What's New at Pro Audio
PAUL GINSBERG, AUDIO ARCHAEOLOGIST
Recently we were presented with a large 10-inch diameter reel of tape containing 960 hours of 911 police telephone and two-way radio recordings from 1980. This 32-year old tape was made on a machine that is outdated, and the manufacurer is no longer in business. No parts, no support, no service. The assignment was to locate a 911 call from a business that was being robbed, where the off-duty police officer security guard had been shot and later died. After performing some tests and experimeting, not only was the call located and downloaded, but so were six hours of two-way radio communications including full descriptions of the perpetrators and their car. This evidentiary material will be used in the prosecution of the suspects, finally, 32 years later.
Radio personality and friend, Jackie Martling, asked if I could retrieve and download original broadcast recordings of a live club date of Jackie Mason, also recorded in 1980. The reels were recorded on a machine running at a very high speed. After downloading the reels at normal speed, I digitally changed speed, enhanced the recordings, and produced CD copies.
The oldest recording came to me in the form of a download from a small plastic record sent by a serviceman in 1944 (69 years ago ! ! ! ) to his wife while he was on leave in San Francisco. The record had severe scratches and was barely audible. After using some advanced forensic techniques, his voice was audible, and was played to his descendents around the Christmas table.
P.A.L. Expands to New All-Digital Facility
We have just completed our move to our new larger, all-digital laboratory, and it is exciting. After running digital, audio, video and power lines, our new laboratory is complete and in full operation. We can now digitally enhance, duplicate, and examine recordings of all formats, from consumer microcassettes and cassettes, to the newest, most sophisticated digital surveillance recorders, including the F-Bird, Eagle, and Hawk, all with immediate turn around so that the intelligence gathered can be returned to you for timely review.
Paul Ginsberg Discusses Newest Bin Laden Tape on CNN
As a recognized leader in the field of recorded evidentiary conversations and electronic surveillance, Mr. Ginsberg is a frequent guest on CNN, FOX, MSNBC, as well as the New York Times, Bergen Record, The New York Post and the Newark Star Ledger, discussing the newest Bin Laden tapes, the missing 18-1/2 minutes on the Nixon Watergate tape, 911 Port Authority recordings, and the President Kennedy Dealey Plaza assassination recording.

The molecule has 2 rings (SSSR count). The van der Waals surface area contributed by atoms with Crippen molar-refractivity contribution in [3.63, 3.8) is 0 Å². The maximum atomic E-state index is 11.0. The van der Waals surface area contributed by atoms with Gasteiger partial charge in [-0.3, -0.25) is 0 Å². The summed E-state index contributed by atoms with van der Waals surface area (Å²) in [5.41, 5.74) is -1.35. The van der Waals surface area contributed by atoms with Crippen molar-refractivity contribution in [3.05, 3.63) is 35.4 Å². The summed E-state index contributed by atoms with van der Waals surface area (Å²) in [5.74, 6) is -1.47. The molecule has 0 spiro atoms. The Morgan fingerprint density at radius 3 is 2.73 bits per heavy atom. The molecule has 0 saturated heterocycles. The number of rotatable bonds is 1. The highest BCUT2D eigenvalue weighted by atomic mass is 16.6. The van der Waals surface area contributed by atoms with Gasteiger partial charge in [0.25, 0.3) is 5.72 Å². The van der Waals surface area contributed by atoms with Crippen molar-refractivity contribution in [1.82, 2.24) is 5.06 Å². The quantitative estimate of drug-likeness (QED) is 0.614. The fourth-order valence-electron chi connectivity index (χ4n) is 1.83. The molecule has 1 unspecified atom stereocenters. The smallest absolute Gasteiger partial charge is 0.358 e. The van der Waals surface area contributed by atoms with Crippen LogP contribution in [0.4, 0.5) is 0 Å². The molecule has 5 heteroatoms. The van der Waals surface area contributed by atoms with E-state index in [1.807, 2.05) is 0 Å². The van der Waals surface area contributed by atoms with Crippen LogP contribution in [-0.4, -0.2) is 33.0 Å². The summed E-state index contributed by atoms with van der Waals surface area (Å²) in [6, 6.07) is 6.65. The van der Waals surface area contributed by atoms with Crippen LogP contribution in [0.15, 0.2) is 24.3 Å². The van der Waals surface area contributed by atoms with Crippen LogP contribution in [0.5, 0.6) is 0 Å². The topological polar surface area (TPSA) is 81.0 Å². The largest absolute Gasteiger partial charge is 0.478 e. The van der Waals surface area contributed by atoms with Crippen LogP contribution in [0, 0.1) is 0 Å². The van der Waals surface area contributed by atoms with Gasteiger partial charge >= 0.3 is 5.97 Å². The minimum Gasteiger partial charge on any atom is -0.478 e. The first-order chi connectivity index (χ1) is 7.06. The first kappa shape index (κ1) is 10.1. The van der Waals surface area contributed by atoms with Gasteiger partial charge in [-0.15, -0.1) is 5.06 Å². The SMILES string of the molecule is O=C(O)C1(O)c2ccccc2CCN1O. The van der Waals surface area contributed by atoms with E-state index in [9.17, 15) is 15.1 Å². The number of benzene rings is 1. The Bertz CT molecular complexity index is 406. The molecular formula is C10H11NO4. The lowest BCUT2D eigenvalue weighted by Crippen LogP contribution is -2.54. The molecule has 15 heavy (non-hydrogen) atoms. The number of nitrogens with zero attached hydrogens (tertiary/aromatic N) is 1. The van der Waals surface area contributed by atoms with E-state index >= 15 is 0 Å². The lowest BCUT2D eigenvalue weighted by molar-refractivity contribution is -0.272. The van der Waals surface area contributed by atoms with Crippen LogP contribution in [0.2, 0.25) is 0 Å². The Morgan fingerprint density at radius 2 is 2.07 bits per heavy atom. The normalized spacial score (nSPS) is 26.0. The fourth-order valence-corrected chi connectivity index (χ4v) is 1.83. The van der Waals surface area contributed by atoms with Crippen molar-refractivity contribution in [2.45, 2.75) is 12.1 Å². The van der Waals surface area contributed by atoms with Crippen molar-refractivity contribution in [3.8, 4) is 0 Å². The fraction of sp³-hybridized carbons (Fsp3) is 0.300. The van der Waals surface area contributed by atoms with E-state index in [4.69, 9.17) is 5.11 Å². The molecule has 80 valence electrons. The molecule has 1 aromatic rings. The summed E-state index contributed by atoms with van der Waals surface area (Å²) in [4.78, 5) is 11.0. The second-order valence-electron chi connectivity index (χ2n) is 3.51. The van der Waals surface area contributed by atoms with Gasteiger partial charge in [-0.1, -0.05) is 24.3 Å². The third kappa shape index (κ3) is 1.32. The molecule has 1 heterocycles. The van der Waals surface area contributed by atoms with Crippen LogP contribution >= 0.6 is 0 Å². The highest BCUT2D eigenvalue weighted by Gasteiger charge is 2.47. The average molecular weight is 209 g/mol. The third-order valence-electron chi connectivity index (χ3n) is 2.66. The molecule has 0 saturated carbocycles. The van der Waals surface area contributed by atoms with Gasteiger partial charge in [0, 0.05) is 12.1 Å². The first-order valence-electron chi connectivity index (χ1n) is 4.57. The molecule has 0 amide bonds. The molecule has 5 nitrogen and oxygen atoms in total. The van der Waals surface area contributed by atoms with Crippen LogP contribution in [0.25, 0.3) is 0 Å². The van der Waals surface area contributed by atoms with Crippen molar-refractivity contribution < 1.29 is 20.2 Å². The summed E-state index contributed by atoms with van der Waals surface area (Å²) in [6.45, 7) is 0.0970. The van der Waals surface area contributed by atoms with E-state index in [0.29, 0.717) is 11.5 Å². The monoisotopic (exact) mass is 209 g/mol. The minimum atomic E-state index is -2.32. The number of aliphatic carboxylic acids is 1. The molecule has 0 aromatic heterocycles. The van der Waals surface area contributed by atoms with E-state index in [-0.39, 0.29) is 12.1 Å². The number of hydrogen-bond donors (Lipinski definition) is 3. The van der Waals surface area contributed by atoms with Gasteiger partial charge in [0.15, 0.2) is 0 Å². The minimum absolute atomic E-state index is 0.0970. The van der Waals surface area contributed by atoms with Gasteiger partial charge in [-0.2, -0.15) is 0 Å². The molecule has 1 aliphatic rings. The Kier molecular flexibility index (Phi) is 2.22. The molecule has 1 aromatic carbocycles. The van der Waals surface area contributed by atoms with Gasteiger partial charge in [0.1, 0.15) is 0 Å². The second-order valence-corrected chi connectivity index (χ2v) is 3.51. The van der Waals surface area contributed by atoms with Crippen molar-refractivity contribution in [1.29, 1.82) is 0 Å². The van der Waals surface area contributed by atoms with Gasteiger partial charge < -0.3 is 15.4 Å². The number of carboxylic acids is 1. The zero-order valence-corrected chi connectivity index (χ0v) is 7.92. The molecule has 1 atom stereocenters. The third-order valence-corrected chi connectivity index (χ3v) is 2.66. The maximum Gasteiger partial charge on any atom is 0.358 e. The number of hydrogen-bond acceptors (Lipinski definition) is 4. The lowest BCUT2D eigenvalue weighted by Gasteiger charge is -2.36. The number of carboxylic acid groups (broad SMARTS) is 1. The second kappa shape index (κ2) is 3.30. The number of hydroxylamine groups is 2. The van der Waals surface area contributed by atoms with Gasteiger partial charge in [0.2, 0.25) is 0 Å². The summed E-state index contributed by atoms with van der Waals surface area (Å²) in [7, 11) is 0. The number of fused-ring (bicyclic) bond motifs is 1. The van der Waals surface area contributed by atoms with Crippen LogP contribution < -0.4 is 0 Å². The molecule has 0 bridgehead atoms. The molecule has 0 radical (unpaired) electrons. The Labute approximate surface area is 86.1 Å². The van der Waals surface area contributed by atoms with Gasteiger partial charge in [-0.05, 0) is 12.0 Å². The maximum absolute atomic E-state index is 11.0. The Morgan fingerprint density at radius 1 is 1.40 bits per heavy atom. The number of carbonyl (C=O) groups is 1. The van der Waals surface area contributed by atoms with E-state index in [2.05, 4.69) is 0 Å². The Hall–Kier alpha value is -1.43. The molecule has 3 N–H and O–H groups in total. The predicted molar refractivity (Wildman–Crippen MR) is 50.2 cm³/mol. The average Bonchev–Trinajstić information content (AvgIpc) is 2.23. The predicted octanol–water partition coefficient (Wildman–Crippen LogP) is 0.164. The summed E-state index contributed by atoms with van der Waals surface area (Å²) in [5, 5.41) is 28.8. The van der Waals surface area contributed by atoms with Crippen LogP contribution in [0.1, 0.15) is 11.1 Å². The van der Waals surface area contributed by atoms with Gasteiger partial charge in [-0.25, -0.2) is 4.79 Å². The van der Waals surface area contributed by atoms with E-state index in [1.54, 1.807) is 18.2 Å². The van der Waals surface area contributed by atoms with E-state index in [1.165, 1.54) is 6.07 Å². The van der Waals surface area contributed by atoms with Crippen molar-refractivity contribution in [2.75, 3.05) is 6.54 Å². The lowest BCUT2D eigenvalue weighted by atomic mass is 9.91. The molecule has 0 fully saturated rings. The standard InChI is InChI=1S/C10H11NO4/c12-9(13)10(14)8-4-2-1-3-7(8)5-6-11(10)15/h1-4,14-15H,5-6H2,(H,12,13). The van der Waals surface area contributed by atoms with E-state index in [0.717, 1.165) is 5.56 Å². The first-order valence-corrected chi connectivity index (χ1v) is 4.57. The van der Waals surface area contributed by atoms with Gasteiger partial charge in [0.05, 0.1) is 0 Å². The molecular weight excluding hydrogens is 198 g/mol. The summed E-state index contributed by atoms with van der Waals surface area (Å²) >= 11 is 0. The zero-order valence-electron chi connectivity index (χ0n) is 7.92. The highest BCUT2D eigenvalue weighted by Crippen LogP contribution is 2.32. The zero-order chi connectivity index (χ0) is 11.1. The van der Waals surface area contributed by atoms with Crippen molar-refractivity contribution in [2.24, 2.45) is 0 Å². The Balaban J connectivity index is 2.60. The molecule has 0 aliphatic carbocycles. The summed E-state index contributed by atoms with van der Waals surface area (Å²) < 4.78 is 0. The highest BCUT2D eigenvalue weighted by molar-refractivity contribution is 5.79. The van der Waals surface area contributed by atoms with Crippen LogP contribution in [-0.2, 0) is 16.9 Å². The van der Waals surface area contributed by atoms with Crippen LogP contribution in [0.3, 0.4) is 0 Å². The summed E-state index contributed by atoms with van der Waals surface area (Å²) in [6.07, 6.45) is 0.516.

Dead Man Talking
That is the name of a segment on the “Geraldo at Large” television show in which Paul Ginsberg analyzed, and digitally enhanced a 911 call to police, to demonstrate that the wealthy elderly husband of a recent young wife calling to say that her husband had died, was still alive and calling for help at the time of the call. What was first thought to be death by natural causes, is now being questioned. The body is being exhumed.
Reel Old Tapes
Recently a large brokerage firm came to us with a large number of 10-inch diameter, 60-channel reels of recordings. There are two places to find machines capable of playback of these reels: the Smithsonian and our lab. We played the reels, downloaded the pertinent information, enhanced the files for intelligibility, and generated enhanced CD’s with the relevant conversations, ready for review and presentation.
Hollywood Calls –We Answer
A major Hollywood production company has contracted with Paul Ginsberg to assist in the production of a screenplay about the Nixon Watergate tape and its missing 18-1/2 minutes. It will be an exciting movie with a number of surprises. Mr. Ginsberg promises that the technical part of the movie will be accurate and as true to life, as possible. He lends his 30 years of expertise to the lead character while he tries to decipher the secrets of the missing 18-1/2 minutes.
Back to Real Life
Just a reminder that our main business is that of enhancing recordings that are evidentiary in nature. Please call so that we can provide you with a whole different level of support – expertise, experience, and quick turn-around. We look forward to assisting with your next case involving recordings.
Paul Ginsberg Explains How the Governor’s Telephone Was Tapped.
A cassette of telephone conversations with Governor Pataki, Mrs. Pataki, and an aide, was sent anonymously to the New York Post. The newspaper went to Mr. Ginsberg to see what he could determine about the manner in which the tape had been made. Mr. Ginsberg, using state-of-the-art forensic equipment and techniques, determined that there were 88 discontinuities in the recording, and concluded that there were other tapes of conversations, not yet released. Read the NY Post article on his analysis in the NEWS section of this website.
The Voice of a “Dead Man” Made Audible
In Sarasota, Florida, a 70-year old man was having a heart attack. His new wife, a nurse, called 911 to report his condition. After the man died, his son questioned the events, and the original call to 911 was questioned. The son claimed that his father was still alive at the time of the call. After finally receiving a digital distortion-free copy of the original recording, Mr. Ginsberg was indeed able to hear a male voice asking about getting an ambulance, while the wife was receiving instructions on how to administer CPR. Dead or alive, new questions need to be answered. Read the Sarasota Herald Tribune article in the NEWS section of this website.